The infamous day has finally arrived. As many will attest, Friday the 13th is widely accepted in Western culture as being the unluckiest day on the calendar. Still, while everybody knows the day isn’t the most promising one on which to buy a lottery ticket, few know why the day is considered so unlucky.
The superstition is so well-known that scientists have even come up with a word to describe the condition of those with a fear of Friday the 13th: paraskevidekatriaphobia. According to ABC News, the Stress Management Center/Phobia Institute has claimed it afflicts “people with blind, unreasoning fear of this day and date, as opposed to those who have a clear, reasonable fear of not being able to say that word.”
So, now that we’ve established the power the superstition has over the public, it’s time to examine where it actually came from. Unfortunately, nobody has been able to track the exact origin of Friday the 13th’s negative connotation. One of the earliest references to the superstition came in the 19th century when Capt. William Fowler, a Civil War veteran, founded a club devoted to proving superstitions false. The first meeting of the Thirteen Club -- which attracted more U.S. presidents as members than did the Skull and Bones secret society, according to Mental Floss -- got under way Friday, Jan. 13, 1882, at 7:13 p.m. At meetings, the gang would walk under ladders, spill salt and break mirrors in attempts to show the actions would engender no negative consequences.
The next popularization of the myth is associated with Thomas W. Lawson’s 1907 book, appropriately titled “Friday the Thirteenth.” The novel focuses on a ruthless tycoon who uses people’s built-in fear of the date to engineer stock-market booms and busts to his advantage and the disadvantage of his enemies, Time reported. It sold almost 28,000 copies in its first week, LiveScience said.
Although both of these stories explain how the popular superstition got so widespread, neither of them explain how the date became so vilified in the first place. As near as anyone can tell, the cause appears to stems from two separate fears. While there are precious few references to Friday the 13th before the mid-19th century, references to the number 13 and the end of the week being unlucky go back centuries.
In Norse mythology, the number 13 became an unlucky number when 12 gods gathered for dinner, and a 13th showed up to crash the party, as LiveScience noted. The crasher was none other than Loki, the trickster god of mischief: Many will know the character from Tom Hiddleston’s performances in the Marvel Cinematic Universe. Loki took his bow and shot to death Balder the Beautiful, who was the god of joy and gladness. As the story goes, the death brought darkness and mourning to the world and put a stink on having exactly 13 dinner guests forever.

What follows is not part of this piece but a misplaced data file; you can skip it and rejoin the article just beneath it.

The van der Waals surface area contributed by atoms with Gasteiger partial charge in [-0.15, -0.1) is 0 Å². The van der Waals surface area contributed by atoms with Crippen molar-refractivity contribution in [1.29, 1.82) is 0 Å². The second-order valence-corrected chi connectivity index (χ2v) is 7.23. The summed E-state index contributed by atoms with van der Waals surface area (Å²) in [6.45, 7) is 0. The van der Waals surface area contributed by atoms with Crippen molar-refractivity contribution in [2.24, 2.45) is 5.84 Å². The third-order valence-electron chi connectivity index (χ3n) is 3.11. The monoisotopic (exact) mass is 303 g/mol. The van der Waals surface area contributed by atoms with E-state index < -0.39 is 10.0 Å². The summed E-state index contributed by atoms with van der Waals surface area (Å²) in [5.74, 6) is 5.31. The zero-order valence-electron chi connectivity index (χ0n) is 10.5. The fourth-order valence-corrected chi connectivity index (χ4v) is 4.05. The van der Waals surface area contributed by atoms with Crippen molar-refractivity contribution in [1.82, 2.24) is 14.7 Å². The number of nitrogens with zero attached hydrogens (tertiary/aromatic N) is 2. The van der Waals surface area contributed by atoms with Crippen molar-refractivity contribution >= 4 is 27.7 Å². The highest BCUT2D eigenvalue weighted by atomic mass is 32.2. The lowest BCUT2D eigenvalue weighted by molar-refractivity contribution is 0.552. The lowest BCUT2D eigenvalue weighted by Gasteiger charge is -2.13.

According to National Geographic, the number 13 might have subconsciously been rubbing people the wrong way for years because of its association with the number 12. Numerologists consider 12 a so-called complete number due to things like the 12 months in a calendar year, the 12 signs of the zodiac, the 12 gods of Olympus, the 12 labors of Hercules, the 12 tribes of Israel and the 12 apostles of Jesus. Apparently, it is believed that 13 goes beyond being a complete number, therefore making it clunky and hard to deal with.
As for the stigma surrounding Friday, that’s deeply rooted in Christian traditions. As HowStuffWorks pointed out, many Christians have been wary of Fridays since Jesus was notoriously crucified on a Friday. In addition, many of them interpret the story about the great flood associated with Noah’s ark as beginning on a Friday and the story about the original sin of Adam and Eve as happening on a Friday, as well.
It is believed that these two negative meanings melted together over the years, as superstitious human beings assigned significance to two unlucky things in tandem. Whatever the case, many people to this day refuse to dine with 12 guests, go on a trip, launch a project or even leave the house whenever this combination of day and date pops up.
What will you be doing this Friday the 13th? Tweet your thoughts on the superstition to @TylerMcCarthy.